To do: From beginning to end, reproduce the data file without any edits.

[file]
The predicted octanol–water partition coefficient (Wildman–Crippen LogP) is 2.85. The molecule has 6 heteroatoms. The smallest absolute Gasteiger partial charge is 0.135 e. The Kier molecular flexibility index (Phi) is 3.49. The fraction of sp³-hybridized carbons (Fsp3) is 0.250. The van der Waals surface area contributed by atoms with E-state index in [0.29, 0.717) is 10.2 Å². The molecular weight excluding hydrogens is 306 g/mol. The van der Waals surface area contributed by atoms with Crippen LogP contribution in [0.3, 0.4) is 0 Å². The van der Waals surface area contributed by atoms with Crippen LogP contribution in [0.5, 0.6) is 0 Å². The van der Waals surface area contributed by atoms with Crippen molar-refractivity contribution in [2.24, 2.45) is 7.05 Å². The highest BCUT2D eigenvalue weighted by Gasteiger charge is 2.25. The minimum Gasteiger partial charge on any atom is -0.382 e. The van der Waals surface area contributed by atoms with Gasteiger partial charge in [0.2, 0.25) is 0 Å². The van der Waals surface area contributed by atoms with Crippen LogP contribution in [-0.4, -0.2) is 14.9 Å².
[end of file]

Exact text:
The predicted octanol–water partition coefficient (Wildman–Crippen LogP) is 2.85. The molecule has 6 heteroatoms. The smallest absolute Gasteiger partial charge is 0.135 e. The Kier molecular flexibility index (Phi) is 3.49. The fraction of sp³-hybridized carbons (Fsp3) is 0.250. The van der Waals surface area contributed by atoms with E-state index in [0.29, 0.717) is 10.2 Å². The molecular weight excluding hydrogens is 306 g/mol. The van der Waals surface area contributed by atoms with Crippen LogP contribution in [0.3, 0.4) is 0 Å². The van der Waals surface area contributed by atoms with Crippen LogP contribution in [0.5, 0.6) is 0 Å². The van der Waals surface area contributed by atoms with Crippen molar-refractivity contribution in [2.24, 2.45) is 7.05 Å². The highest BCUT2D eigenvalue weighted by Gasteiger charge is 2.25. The minimum Gasteiger partial charge on any atom is -0.382 e. The van der Waals surface area contributed by atoms with Gasteiger partial charge in [0.2, 0.25) is 0 Å². The van der Waals surface area contributed by atoms with Crippen LogP contribution in [-0.4, -0.2) is 14.9 Å².